• 0 avatar
        Garak

        Stuki said pretty much how it is.

        Also, more serious hauling stuff is usually done with RWD vans such as LWB Transits, Iveco Dailys, MB Sprinters or VW Crafters here in Europe. The large FWD vans simply can’t take the abuse.

      • 0 avatar
        th009

        Transit/Ducato/Transporter can easily handle the loads carried by the non-HD Econolines, and with many upsides. And the vast majority of vans (and pickup trucks) sold today are not of the 1-ton variety.

        As for welding, the companies buying these will run them under warranty, and if they break, they’ll expect to have the dealer do the repairs, not the corner garage. Bubba ain’t buying these kind of vehicles new anyway.

  • avatar
    stuki

    Love it!

    Vans, once the most American of all modes of transport, is currently one area where Europe is quite obviously the promised land. Going from an Econoline to a Sprinter, is like getting your first color TV after having been watching black and white forever.

    For a camper, I’d still rather build on a class 4 or above chassis cab, as the vans are pretty narrowly optimized for what vans mostly do in Europe; pick up and deliver in cramped surroundings, where a low floor and wide doors everywhere matters more than absolutely maximizing floor space for RV use.

    For the latter, a box truck with a rear door is simply an easier buildout. And the effort to shrink these vans’ exterior dimensions as much as possible, have rendered parts much harder to get to than in the typical Hino, making any mod a much bigger undertaking than simply hanging a generator or gray water tank off an exposed frame or somesuch. The vans do drive much nicer (and faster) though, as long as weight is kept down.

  • avatar
    Rental Man

    When Nissan went all out with their NV2500/3500 Van I was surprised as in other markets they just rebadge the Renault Master Van and the smaller Renaults as Nissans. If Mercedes Sprinter is now being followed by the Transit and Ducato they went classic and up stream.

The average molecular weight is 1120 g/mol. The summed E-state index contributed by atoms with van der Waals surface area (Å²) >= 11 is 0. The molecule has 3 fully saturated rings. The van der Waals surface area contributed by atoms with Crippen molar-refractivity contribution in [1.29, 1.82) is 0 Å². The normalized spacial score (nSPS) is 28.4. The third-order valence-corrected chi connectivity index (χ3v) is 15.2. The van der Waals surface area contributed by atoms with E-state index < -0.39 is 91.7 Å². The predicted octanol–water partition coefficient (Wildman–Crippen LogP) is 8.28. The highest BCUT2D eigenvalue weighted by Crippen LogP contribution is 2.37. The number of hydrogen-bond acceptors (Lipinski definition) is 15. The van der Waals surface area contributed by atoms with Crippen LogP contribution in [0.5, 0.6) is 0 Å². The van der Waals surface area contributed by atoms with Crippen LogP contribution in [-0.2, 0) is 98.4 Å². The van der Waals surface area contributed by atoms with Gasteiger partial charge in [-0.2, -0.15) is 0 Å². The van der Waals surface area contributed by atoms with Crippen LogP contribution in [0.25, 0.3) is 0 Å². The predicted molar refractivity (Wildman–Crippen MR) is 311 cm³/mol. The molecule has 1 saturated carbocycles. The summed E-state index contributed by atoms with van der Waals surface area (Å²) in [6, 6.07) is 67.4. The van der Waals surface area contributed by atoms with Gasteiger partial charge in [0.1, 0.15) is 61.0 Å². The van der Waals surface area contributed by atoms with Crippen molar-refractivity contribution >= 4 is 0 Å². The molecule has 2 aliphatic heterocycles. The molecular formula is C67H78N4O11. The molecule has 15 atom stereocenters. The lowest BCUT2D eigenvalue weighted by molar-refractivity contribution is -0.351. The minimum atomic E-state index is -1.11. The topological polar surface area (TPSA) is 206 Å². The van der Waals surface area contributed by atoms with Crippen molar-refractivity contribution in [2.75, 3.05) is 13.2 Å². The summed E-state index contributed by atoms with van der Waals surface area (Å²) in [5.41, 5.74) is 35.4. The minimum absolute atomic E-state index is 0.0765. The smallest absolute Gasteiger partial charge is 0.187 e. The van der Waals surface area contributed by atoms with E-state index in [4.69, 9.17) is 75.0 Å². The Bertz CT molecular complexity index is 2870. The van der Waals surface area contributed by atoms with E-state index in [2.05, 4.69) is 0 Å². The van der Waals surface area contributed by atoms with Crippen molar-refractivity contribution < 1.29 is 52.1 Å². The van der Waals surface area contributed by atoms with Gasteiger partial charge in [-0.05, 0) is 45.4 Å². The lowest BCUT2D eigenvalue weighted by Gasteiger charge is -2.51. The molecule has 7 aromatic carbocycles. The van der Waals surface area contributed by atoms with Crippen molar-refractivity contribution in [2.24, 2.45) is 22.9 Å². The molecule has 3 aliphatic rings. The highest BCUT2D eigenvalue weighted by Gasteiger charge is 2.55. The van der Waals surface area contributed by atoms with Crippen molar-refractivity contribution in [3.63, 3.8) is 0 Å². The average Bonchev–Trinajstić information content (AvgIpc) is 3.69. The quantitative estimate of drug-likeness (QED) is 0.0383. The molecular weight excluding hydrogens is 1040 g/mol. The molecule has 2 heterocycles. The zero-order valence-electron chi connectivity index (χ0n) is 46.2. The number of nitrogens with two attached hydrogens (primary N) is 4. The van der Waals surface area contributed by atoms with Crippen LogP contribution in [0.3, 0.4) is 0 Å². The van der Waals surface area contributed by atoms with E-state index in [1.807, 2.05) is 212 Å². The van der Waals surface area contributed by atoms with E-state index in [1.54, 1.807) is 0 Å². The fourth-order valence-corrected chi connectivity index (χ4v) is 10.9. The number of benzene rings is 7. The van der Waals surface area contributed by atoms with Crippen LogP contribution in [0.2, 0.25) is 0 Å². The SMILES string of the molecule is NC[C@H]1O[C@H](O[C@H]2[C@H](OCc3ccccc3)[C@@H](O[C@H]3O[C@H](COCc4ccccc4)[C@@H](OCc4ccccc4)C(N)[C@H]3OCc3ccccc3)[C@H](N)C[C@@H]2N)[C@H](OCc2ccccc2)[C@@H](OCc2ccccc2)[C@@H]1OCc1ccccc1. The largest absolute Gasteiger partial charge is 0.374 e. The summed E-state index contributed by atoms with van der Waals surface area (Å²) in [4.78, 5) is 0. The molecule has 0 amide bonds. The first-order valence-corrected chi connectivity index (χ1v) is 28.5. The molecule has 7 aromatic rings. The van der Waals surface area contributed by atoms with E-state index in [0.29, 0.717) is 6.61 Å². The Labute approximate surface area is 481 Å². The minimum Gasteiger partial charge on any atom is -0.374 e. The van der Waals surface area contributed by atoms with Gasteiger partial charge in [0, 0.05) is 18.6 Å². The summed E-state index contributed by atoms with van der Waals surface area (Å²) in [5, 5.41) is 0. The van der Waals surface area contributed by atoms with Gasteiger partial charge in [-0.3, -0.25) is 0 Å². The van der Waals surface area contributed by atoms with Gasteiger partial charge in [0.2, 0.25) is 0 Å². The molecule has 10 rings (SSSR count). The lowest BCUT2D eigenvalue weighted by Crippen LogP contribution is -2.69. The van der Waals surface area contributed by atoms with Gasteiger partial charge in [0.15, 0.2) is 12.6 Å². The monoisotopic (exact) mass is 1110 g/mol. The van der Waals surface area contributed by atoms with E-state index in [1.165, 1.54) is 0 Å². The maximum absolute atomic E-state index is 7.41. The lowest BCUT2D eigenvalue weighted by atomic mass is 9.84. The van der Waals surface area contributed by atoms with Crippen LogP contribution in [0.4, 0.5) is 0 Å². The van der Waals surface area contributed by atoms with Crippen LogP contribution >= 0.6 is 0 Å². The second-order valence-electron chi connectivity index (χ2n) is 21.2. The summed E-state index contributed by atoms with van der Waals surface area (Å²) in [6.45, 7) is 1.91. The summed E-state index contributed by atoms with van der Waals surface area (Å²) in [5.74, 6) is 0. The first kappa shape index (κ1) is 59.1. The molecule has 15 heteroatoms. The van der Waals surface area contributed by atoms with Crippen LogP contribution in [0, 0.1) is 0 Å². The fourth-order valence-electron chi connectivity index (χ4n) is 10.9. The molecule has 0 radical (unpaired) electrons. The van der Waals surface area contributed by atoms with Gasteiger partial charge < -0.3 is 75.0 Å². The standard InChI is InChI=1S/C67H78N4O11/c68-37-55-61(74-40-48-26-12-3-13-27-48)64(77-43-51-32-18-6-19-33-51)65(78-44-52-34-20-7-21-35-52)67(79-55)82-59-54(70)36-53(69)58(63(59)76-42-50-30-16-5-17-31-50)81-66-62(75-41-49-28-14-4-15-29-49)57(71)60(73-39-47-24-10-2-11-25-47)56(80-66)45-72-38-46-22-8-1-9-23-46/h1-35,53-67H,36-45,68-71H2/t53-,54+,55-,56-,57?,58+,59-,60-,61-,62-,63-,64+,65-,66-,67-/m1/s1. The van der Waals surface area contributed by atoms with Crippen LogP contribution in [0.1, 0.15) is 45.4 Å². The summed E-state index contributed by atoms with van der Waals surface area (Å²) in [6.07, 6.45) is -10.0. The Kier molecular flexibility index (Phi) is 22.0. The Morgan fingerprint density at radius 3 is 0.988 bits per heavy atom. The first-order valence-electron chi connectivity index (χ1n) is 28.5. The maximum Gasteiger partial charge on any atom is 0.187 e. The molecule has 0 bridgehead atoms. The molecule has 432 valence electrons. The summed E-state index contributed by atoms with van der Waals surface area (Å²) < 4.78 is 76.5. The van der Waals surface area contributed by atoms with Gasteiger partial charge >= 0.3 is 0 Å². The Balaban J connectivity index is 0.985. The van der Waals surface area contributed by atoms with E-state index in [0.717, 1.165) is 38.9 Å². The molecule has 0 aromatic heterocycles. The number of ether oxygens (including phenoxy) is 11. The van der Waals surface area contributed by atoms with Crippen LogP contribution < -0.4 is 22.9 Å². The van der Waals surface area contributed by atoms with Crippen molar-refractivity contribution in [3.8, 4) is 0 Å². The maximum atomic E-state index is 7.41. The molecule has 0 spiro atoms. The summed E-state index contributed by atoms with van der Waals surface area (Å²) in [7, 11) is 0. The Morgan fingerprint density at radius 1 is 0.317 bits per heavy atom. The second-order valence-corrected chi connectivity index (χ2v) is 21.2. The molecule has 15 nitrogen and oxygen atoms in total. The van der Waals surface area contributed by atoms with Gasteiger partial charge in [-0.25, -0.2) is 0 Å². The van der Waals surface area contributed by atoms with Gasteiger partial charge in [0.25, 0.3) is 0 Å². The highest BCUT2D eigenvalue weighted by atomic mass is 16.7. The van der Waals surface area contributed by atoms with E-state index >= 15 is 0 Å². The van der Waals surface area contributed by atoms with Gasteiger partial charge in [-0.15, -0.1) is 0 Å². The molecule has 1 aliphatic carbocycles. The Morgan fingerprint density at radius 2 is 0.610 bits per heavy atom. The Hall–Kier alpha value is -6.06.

Crystal ball….

  • avatar
    alluster

    I wonder if chrysler is able to make this van in Mexico now that they are not owned by the Govt. anymore? Cause I’m pretty sure the govt twisted GM’s arm to mve production of the Sonic to US in exchange for the bailout money. Also, the production of trucks and cadillac SRX back to the US. Its a shame that GM isn’t allowed to freely choose where their products need to built depending on what makes the best business sense, which is to utilize lower labor costs in other countries. The bailout has been a double edged sword for GM IMO. The sooner they get out of govt ownership the better for them.

  • avatar
    John Horner

    Great, the US has needed modern world class vans for many decades now. The Detroit 3 got away with phoning it in with their horrible pickup truck based vans for way too long. Uncomfortable, inefficient, and in some version hazardous vehicles have ruled this segment in the US for too long.

    Bravo Fiatsler!


Back to TopLeave a Reply

You must be logged in to post a comment.

Subscribe without commenting

Recent Comments

New Car Research

Get a Free Dealer Quote

Staff

  • Authors

  • Brendan McAleer, Canada
  • Marcelo De Vasconcellos, Brazil
  • Matthias Gasnier, Australia
  • W. Christian 'Mental' Ward, Abu Dhabi
  • Mark Stevenson, Canada
  • Faisal Ali Khan, India